Fact or Fiction? Cover Crops that Survive the Winter Keep the Soil Colder in the Spring than Fall-Tilled Soil – Part 2
On Friday April 5, 2013 my brother Don recorded the temperatures in soils on our home farm near Greenwood, IN (central Indiana). The previous week Don took soil temperatures coming out of a colder than normal March. The results showed very similar temperatures in soils at approximately 4″ deep in fall tilled soil, long term no-till soil, and soil covered with an annual ryegrass cover crop.
April 2013 is off to a chilly start in central Indiana
The first week of April saw chilly day and nighttime temperatures in the area. The average daytime temperature was 53.5 degrees (normal is 58.71 degrees) and the nighttime temperatures were 30.8 (average 38.29 degrees). The soil temperatures gained a few degrees in each area.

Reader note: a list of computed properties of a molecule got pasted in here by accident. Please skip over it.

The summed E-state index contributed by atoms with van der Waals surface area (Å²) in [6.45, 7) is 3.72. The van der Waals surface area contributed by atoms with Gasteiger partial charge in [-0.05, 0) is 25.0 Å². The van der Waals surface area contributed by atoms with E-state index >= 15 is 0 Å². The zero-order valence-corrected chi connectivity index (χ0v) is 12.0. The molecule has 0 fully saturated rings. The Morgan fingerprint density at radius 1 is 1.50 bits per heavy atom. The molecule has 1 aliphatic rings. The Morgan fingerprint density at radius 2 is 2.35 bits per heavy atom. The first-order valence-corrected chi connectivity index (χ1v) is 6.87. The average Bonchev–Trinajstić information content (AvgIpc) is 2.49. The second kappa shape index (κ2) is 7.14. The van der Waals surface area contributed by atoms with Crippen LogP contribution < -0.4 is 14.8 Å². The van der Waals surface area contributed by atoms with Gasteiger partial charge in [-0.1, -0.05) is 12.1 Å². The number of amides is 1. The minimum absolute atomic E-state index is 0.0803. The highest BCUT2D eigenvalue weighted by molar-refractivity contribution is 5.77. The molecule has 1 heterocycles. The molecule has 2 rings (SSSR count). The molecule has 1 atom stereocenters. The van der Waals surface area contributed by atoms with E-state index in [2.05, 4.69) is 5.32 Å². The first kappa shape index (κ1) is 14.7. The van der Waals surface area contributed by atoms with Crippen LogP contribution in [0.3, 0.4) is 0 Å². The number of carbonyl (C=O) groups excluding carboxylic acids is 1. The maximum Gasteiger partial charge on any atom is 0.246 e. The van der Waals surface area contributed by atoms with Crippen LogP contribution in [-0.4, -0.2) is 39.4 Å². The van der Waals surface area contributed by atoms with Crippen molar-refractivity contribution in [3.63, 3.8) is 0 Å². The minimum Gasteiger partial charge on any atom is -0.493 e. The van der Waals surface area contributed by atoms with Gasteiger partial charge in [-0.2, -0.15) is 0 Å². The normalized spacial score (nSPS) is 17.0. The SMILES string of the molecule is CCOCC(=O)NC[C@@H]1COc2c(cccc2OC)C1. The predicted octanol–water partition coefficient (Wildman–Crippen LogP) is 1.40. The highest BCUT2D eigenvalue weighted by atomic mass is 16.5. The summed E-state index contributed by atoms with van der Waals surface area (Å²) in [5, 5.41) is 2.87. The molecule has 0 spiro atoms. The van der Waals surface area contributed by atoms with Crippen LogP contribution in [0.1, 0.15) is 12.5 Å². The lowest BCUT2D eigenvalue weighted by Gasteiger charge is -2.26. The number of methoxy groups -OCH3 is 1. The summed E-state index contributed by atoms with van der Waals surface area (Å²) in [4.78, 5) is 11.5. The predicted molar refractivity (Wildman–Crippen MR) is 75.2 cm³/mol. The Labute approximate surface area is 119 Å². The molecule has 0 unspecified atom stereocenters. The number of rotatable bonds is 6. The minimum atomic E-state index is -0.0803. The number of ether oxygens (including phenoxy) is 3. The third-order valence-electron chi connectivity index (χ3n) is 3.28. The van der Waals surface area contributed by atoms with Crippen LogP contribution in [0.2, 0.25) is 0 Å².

Soil temperatures did increase during the week
While the soils are not warm enough to plant corn in yet they are getting closer. No one in the area has started any planting yet but the soil temperature readings show that all of the soils tested are getting close to being warm enough to make sure the planter is ready and seed is in the shed ready to go to the fields.
- The long-term No-till area had the most surface soil moisture (not wet but definitely quite moist)
- The fall tilled soil was crusted over and had cracks in the soil
- The soil covered with Annual Ryegrass was not “wet” and it had no cracks in the soil
- Don told me that he heard from Barry Fisher at a recent cover crop field day that soil biology starts becoming active at around 38 degrees soil temperature. Each of the soils are well above that temperature.
- During the next testing session Don will also be testing for soil moisture and taking some earthworm counts in each of the soils.